Are You Worried About the GMAT Verbal Section?

Some students may worry about the GMAT verbal section, but there are many ways to prepare. The best way to overcome worry is to better understand GMAT verbal questions. There are a total of 41 questions and test-takers have 75 minutes to answer those questions. There are three types of GMAT verbal questions: sentence correction, reading comprehension and critical reasoning.

Sentence correction questions require general grammar knowledge and make up 17 of the overall questions on the verbal section. For this question type, students are presented with a sentence and a portion of that sentence will be underlined. The students will then have to select the most grammatically logical choice from the five options. Here is an example:

After winning the chess tournament, Sharon’s friends were proud of her and Sharon was proud of herself.

(A) Sharon’s friends were proud of her and Sharon was proud of herself.
(B) Sharon was proud of herself and her friends were proud of her as well.
(C) Sharon’s friends were proud of her and Sharon is proud of herself
(D) Sharon was proud of herself and her friends are proud of her as well.
(E) Sharon was proud of herself and her friend is proud of her as well.

(Answer: B)

Reading comprehension questions make up 13 of the GMAT verbal questions. There will be four passages, followed by several questions about each passage. Students will be tested on how well they can read and understand the passage and make inferences from the information provided. Examples of questions include:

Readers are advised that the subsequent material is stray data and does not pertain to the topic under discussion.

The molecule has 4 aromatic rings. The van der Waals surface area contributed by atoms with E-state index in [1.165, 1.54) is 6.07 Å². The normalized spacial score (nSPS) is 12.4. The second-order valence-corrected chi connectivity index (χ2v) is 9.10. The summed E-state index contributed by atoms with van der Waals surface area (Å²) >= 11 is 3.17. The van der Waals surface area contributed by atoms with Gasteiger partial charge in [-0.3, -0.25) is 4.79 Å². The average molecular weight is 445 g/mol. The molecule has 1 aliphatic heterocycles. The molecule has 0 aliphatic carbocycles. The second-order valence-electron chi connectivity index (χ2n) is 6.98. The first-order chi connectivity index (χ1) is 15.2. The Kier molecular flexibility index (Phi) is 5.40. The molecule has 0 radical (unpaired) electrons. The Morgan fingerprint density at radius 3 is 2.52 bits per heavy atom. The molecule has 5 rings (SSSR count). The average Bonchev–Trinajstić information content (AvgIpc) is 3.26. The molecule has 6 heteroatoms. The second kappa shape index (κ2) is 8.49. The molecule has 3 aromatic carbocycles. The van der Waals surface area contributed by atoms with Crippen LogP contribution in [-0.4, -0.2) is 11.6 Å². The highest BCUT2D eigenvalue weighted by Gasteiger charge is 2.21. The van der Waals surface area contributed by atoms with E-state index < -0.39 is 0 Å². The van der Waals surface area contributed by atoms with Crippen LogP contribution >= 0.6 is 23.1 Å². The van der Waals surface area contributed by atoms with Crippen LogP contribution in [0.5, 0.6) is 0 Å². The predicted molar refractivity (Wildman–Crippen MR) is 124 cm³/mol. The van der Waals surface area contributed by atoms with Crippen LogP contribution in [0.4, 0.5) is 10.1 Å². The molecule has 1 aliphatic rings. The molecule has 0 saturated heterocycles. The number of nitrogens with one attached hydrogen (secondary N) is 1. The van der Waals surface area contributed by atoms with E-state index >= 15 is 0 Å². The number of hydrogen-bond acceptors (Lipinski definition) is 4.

• What is the author’s main point?
  • How would you characterize the author’s tone?
  • What is the relationship between the second and third paragraph?
  • Why did the second study reveal the results it did?
  • What is an inference you can make from the results of the study?

The final question type on GMAT verbal is critical reasoning, which makes up 11 of the questions. These questions present students with arguments, and they will have to analyze those arguments and answer questions about them. Examples of those questions include:

  • What is an assumption on which the argument depends?
  • Which of the following would strengthen the argument?
  • What is a flaw in the argument?
  • If the above is true, which of the following is also true?

Preparing for this section involves learning basic grammar and strategies, but the bulk of the preparation should be practice. Unlike the quant section, GMAT verbal is much less about content and more about learning strategies and how to implement them successfully.

The scoring on the GMAT verbal section is on a scale of 0-60 in whole-point increments. This score is also used to create the students’ overall score, which is made up of both the verbal and quantitative scores. Once students fully understand the verbal section and how to prepare for it, they should have fewer worries about taking the GMAT.

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